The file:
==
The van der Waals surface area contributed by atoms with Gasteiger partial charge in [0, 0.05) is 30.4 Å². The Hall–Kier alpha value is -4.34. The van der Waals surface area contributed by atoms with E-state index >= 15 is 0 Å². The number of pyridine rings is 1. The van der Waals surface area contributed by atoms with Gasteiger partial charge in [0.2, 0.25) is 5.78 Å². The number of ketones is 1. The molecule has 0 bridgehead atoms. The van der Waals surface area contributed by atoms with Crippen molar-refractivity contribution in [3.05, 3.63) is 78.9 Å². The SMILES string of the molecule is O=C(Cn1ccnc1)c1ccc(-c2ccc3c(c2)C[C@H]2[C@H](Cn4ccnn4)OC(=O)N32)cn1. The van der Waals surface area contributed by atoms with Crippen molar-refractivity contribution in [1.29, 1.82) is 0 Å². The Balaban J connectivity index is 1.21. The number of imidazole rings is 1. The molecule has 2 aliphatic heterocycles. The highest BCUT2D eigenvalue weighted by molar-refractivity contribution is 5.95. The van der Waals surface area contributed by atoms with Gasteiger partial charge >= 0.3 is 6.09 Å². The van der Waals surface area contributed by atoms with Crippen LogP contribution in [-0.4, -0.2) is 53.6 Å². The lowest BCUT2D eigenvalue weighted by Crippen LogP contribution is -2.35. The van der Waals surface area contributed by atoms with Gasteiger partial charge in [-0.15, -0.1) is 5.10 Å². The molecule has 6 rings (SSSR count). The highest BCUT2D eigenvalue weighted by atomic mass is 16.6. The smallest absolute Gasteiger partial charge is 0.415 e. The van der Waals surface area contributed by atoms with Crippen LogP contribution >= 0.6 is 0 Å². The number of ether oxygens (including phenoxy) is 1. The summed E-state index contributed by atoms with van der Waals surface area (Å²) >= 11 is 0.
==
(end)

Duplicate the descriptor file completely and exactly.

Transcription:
The van der Waals surface area contributed by atoms with Gasteiger partial charge in [0, 0.05) is 30.4 Å². The Hall–Kier alpha value is -4.34. The van der Waals surface area contributed by atoms with E-state index >= 15 is 0 Å². The number of pyridine rings is 1. The van der Waals surface area contributed by atoms with Gasteiger partial charge in [0.2, 0.25) is 5.78 Å². The number of ketones is 1. The molecule has 0 bridgehead atoms. The van der Waals surface area contributed by atoms with Crippen molar-refractivity contribution in [3.05, 3.63) is 78.9 Å². The SMILES string of the molecule is O=C(Cn1ccnc1)c1ccc(-c2ccc3c(c2)C[C@H]2[C@H](Cn4ccnn4)OC(=O)N32)cn1. The van der Waals surface area contributed by atoms with Crippen molar-refractivity contribution in [1.29, 1.82) is 0 Å². The Balaban J connectivity index is 1.21. The number of imidazole rings is 1. The molecule has 2 aliphatic heterocycles. The highest BCUT2D eigenvalue weighted by molar-refractivity contribution is 5.95. The van der Waals surface area contributed by atoms with Gasteiger partial charge >= 0.3 is 6.09 Å². The van der Waals surface area contributed by atoms with Crippen LogP contribution in [-0.4, -0.2) is 53.6 Å². The lowest BCUT2D eigenvalue weighted by Crippen LogP contribution is -2.35. The van der Waals surface area contributed by atoms with Gasteiger partial charge in [-0.15, -0.1) is 5.10 Å². The molecule has 6 rings (SSSR count). The highest BCUT2D eigenvalue weighted by atomic mass is 16.6. The smallest absolute Gasteiger partial charge is 0.415 e. The van der Waals surface area contributed by atoms with Crippen LogP contribution >= 0.6 is 0 Å². The number of ether oxygens (including phenoxy) is 1. The summed E-state index contributed by atoms with van der Waals surface area (Å²) >= 11 is 0.